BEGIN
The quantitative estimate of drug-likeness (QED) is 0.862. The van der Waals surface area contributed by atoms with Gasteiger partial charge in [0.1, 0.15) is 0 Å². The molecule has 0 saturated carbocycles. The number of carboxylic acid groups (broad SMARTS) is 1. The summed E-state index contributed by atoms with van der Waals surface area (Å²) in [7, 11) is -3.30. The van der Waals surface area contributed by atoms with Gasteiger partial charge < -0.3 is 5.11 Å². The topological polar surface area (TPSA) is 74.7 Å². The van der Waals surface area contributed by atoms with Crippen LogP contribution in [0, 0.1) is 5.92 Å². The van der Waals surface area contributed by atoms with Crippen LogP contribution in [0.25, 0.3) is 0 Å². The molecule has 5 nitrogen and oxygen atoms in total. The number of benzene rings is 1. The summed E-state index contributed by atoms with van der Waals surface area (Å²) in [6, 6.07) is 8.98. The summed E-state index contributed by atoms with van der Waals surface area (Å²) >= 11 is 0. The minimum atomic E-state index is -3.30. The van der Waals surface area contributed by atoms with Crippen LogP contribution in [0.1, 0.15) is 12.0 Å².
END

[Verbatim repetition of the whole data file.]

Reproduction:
The quantitative estimate of drug-likeness (QED) is 0.862. The van der Waals surface area contributed by atoms with Gasteiger partial charge in [0.1, 0.15) is 0 Å². The molecule has 0 saturated carbocycles. The number of carboxylic acid groups (broad SMARTS) is 1. The summed E-state index contributed by atoms with van der Waals surface area (Å²) in [7, 11) is -3.30. The van der Waals surface area contributed by atoms with Gasteiger partial charge < -0.3 is 5.11 Å². The topological polar surface area (TPSA) is 74.7 Å². The van der Waals surface area contributed by atoms with Crippen LogP contribution in [0, 0.1) is 5.92 Å². The van der Waals surface area contributed by atoms with Crippen LogP contribution in [0.25, 0.3) is 0 Å². The molecule has 5 nitrogen and oxygen atoms in total. The number of benzene rings is 1. The summed E-state index contributed by atoms with van der Waals surface area (Å²) in [6, 6.07) is 8.98. The summed E-state index contributed by atoms with van der Waals surface area (Å²) >= 11 is 0. The minimum atomic E-state index is -3.30. The van der Waals surface area contributed by atoms with Crippen LogP contribution in [0.1, 0.15) is 12.0 Å².